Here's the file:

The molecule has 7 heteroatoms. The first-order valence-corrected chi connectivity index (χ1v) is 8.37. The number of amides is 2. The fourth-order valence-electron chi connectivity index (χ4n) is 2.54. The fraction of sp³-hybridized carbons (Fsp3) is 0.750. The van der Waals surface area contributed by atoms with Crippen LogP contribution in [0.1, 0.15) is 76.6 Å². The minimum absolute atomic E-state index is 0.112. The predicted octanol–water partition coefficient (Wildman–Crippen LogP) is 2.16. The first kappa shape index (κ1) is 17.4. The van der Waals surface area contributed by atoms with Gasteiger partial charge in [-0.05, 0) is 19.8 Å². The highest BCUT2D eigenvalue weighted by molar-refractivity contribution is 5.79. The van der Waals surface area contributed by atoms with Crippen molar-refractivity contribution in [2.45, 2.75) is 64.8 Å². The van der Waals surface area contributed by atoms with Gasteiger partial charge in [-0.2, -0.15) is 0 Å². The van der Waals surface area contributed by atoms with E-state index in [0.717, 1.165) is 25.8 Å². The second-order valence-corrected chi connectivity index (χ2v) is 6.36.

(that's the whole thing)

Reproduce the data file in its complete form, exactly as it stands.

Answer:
The molecule has 7 heteroatoms. The first-order valence-corrected chi connectivity index (χ1v) is 8.37. The number of amides is 2. The fourth-order valence-electron chi connectivity index (χ4n) is 2.54. The fraction of sp³-hybridized carbons (Fsp3) is 0.750. The van der Waals surface area contributed by atoms with Crippen LogP contribution in [0.1, 0.15) is 76.6 Å². The minimum absolute atomic E-state index is 0.112. The predicted octanol–water partition coefficient (Wildman–Crippen LogP) is 2.16. The first kappa shape index (κ1) is 17.4. The van der Waals surface area contributed by atoms with Gasteiger partial charge in [-0.05, 0) is 19.8 Å². The highest BCUT2D eigenvalue weighted by molar-refractivity contribution is 5.79. The van der Waals surface area contributed by atoms with Crippen molar-refractivity contribution in [2.45, 2.75) is 64.8 Å². The van der Waals surface area contributed by atoms with Gasteiger partial charge in [-0.2, -0.15) is 0 Å². The van der Waals surface area contributed by atoms with E-state index in [0.717, 1.165) is 25.8 Å². The second-order valence-corrected chi connectivity index (χ2v) is 6.36.